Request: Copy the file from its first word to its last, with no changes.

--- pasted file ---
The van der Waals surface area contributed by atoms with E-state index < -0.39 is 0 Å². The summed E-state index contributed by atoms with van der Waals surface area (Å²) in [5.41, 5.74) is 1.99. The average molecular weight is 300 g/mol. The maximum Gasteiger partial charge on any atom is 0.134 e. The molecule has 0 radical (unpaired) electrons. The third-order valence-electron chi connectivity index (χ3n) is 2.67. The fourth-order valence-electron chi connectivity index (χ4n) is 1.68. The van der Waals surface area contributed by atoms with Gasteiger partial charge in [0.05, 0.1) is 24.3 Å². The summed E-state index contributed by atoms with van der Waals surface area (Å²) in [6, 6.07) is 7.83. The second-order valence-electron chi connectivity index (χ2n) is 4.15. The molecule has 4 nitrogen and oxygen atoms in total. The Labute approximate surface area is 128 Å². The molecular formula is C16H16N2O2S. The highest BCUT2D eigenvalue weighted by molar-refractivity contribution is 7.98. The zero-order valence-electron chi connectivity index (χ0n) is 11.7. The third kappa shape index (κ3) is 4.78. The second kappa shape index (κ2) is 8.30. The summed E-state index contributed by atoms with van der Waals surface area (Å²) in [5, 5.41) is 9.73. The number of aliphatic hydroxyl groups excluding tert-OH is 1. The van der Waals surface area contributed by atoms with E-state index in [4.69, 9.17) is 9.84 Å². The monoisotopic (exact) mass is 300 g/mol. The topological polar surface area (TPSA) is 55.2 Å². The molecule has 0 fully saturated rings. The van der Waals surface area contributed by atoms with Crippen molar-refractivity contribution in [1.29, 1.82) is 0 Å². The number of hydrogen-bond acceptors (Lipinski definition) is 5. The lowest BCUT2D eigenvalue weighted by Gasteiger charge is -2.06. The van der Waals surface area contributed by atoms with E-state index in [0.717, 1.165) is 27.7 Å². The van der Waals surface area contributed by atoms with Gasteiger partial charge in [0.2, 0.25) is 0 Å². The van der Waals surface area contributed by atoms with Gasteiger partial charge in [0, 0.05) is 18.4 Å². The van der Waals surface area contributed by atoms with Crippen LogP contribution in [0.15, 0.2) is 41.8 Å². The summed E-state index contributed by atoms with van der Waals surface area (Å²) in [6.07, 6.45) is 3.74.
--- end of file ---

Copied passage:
The van der Waals surface area contributed by atoms with E-state index < -0.39 is 0 Å². The summed E-state index contributed by atoms with van der Waals surface area (Å²) in [5.41, 5.74) is 1.99. The average molecular weight is 300 g/mol. The maximum Gasteiger partial charge on any atom is 0.134 e. The molecule has 0 radical (unpaired) electrons. The third-order valence-electron chi connectivity index (χ3n) is 2.67. The fourth-order valence-electron chi connectivity index (χ4n) is 1.68. The van der Waals surface area contributed by atoms with Gasteiger partial charge in [0.05, 0.1) is 24.3 Å². The summed E-state index contributed by atoms with van der Waals surface area (Å²) in [6, 6.07) is 7.83. The second-order valence-electron chi connectivity index (χ2n) is 4.15. The molecule has 4 nitrogen and oxygen atoms in total. The Labute approximate surface area is 128 Å². The molecular formula is C16H16N2O2S. The highest BCUT2D eigenvalue weighted by molar-refractivity contribution is 7.98. The zero-order valence-electron chi connectivity index (χ0n) is 11.7. The third kappa shape index (κ3) is 4.78. The second kappa shape index (κ2) is 8.30. The summed E-state index contributed by atoms with van der Waals surface area (Å²) in [5, 5.41) is 9.73. The number of aliphatic hydroxyl groups excluding tert-OH is 1. The van der Waals surface area contributed by atoms with E-state index in [4.69, 9.17) is 9.84 Å². The monoisotopic (exact) mass is 300 g/mol. The topological polar surface area (TPSA) is 55.2 Å². The molecule has 0 fully saturated rings. The van der Waals surface area contributed by atoms with Crippen molar-refractivity contribution in [1.29, 1.82) is 0 Å². The number of hydrogen-bond acceptors (Lipinski definition) is 5. The lowest BCUT2D eigenvalue weighted by Gasteiger charge is -2.06. The van der Waals surface area contributed by atoms with E-state index in [0.717, 1.165) is 27.7 Å². The van der Waals surface area contributed by atoms with Gasteiger partial charge in [0.2, 0.25) is 0 Å². The van der Waals surface area contributed by atoms with Gasteiger partial charge in [0, 0.05) is 18.4 Å². The van der Waals surface area contributed by atoms with Crippen LogP contribution in [0.15, 0.2) is 41.8 Å². The summed E-state index contributed by atoms with van der Waals surface area (Å²) in [6.07, 6.45) is 3.74.